"Normal" companies rarely enjoy market monopolies and most certainly do not have access to the public purse for funding.

The wonderland inhabited by the people at the top of the MTR Corp explains why they seem unaware of their intensely privileged position in the world of commerce. Thus the concept of genuine accountability must be alien to them.

The tragedy is this company employs many highly competent people who run a first-class mass transit system.

However, grafted on top of the professionals who have done such a great job are a motley collection of politically connected appointees and a government eager to initiate fancy and fancier cross-border projects to please its political masters.

Don't hold your breath for lessons to be learned from this debacle.

Stephen Vines runs companies in the food sector and moonlights as a journalist and broadcaster

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This article is now closed to comments

chaz_hen
HK high ups take responsibility? Man up? Fall on their own sword? Hahahahahahahahaha...
ASIA'S WORLD CITY!!
xiaoblueleaf
The names Raymond Chien & Fred Ma kept creeping up as if they are the only "talents" in HK, jumping between government and quasi-government posts drawing fat cat salaries while not taking real responsibility in any. How many boards or directorships they are holding?
jayb
same in US and MORE....
the bankers responsible for the '08 financial meltdown all kept their jobs AND everyone booking hundred million $$$$ bonus.
this has become "universal" value. rich and poor have different "justice"
clc2
Why the MTR would go to the New York MTA for its leadership still beats the hell out of me. The process ought to have gone in reverse, although the benighted MTR exec who landed in NYC would need the services of an insane asylum within a matter of months.
At least HK has modern, air-conditioned, clean train stations and reasonably modern, clean trains.
On the other hand, there's nothing wrong with the down-at-the-heals, fetid, urine soaked MTA that about US$50 billion, labor reform and several centuries wouldn't fix.
53ba0a60-0e20-4b70-bbcb-4c4d0a320968
"It's really simple - if you are going to claim credit for things going well on your watch, you obviously need to accept blame for when things are not going so well." eh from this fiasco, Stephen, it seems when the going gets tough, Raymond showed up in a televised-confession looking really glum, then pressed the HR button and fire away, zero blame.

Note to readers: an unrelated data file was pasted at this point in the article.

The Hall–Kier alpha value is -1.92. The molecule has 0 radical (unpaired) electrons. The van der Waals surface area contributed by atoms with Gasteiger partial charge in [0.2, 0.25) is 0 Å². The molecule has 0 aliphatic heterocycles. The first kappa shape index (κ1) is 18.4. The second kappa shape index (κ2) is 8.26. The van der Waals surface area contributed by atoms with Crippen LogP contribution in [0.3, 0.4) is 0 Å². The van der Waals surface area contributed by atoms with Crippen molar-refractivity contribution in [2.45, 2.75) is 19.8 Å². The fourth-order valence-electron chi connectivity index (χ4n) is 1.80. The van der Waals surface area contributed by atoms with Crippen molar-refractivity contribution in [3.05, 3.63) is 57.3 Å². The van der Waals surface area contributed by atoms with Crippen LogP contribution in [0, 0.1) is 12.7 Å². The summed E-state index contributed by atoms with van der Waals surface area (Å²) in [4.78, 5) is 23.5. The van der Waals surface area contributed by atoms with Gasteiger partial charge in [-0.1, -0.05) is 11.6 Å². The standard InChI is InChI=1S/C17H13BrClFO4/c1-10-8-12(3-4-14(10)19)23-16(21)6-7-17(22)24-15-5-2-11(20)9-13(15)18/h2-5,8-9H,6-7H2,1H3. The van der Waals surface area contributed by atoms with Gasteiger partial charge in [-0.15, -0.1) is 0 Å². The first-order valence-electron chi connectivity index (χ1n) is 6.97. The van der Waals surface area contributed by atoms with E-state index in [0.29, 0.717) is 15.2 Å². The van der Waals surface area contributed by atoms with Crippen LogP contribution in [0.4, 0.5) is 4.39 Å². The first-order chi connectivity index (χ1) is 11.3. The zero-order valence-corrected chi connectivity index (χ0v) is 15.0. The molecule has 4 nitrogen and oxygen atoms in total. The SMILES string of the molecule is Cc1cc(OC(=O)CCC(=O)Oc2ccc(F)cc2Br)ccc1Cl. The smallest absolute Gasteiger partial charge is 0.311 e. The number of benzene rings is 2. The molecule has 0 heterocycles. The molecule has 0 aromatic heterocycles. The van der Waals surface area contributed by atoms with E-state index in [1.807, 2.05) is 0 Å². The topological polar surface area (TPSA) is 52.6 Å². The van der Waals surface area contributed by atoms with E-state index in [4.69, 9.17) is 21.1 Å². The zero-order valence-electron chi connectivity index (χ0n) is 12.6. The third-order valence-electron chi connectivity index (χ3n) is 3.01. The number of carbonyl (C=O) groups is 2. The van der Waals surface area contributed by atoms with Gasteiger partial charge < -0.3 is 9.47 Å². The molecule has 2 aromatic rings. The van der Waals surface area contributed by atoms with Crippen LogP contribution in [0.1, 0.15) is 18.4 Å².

But yeah man, you must have enjoyed writing this piece when you can say "The tragedy is this company employs many highly competent people who run a first-class mass transit system."
dunndavid
What is described here is similar to how Chinese SOEs run. Monopoly markets, capital expenditures appropriated from the government, no accountability. But Chinese SOEs have the MTR beat with their higher corruption and bizarre business practices. For example a Chinese SOE can find USD 10 Million for a new production line, but can't spend 10,000 to fix the old production line. All of the alternatives to private business never measure up.
allan94
too big to fail. its like if u owe the bank 5m, the bank owns u. if u owe the bank 500m, the bank is your slave.
r6b
"motley collection of politically connected appointees and a government eager to initiate fancy and fancier cross-border projects to please its political masters"
My question is - what did the masters actually request of HK leaders?
Both Guangzhou and Shenzhen, using common sense and good judgement, have created new suburban rail station complexes to help promote growth away from the overcrowded CBD areas.
So - was it really political masters from up north that conceived a hideously expensive Kowloon West Station, or was it really a case of local political vanity and monumental incompetence.
I suspect our officials did have the opportunity of doing what was best for HK, and improve the overall quality of HK's transport infrastructure in a way that would maximize benefit to a majority of HK residents. Its just that HK's political elite are too filled with ego instead of intelligence.